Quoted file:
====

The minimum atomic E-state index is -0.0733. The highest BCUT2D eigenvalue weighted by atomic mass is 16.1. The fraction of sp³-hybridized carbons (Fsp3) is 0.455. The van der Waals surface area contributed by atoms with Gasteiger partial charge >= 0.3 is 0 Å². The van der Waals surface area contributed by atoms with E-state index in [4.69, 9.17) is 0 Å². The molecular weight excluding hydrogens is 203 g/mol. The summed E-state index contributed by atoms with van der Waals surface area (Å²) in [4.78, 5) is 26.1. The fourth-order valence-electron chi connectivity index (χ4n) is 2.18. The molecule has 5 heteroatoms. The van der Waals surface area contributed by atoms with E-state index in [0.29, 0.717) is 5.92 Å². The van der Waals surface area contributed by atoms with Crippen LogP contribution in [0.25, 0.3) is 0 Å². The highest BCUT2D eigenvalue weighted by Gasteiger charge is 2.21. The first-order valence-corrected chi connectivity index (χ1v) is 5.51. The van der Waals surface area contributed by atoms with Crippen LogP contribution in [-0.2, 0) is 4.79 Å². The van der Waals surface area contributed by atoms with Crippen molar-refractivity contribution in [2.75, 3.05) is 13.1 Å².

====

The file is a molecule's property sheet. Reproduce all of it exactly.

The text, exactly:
The minimum atomic E-state index is -0.0733. The highest BCUT2D eigenvalue weighted by atomic mass is 16.1. The fraction of sp³-hybridized carbons (Fsp3) is 0.455. The van der Waals surface area contributed by atoms with Gasteiger partial charge >= 0.3 is 0 Å². The van der Waals surface area contributed by atoms with E-state index in [4.69, 9.17) is 0 Å². The molecular weight excluding hydrogens is 203 g/mol. The summed E-state index contributed by atoms with van der Waals surface area (Å²) in [4.78, 5) is 26.1. The fourth-order valence-electron chi connectivity index (χ4n) is 2.18. The molecule has 5 heteroatoms. The van der Waals surface area contributed by atoms with E-state index in [0.29, 0.717) is 5.92 Å². The van der Waals surface area contributed by atoms with Crippen LogP contribution in [0.25, 0.3) is 0 Å². The highest BCUT2D eigenvalue weighted by Gasteiger charge is 2.21. The first-order valence-corrected chi connectivity index (χ1v) is 5.51. The van der Waals surface area contributed by atoms with Crippen LogP contribution in [-0.2, 0) is 4.79 Å². The van der Waals surface area contributed by atoms with Crippen molar-refractivity contribution in [2.75, 3.05) is 13.1 Å².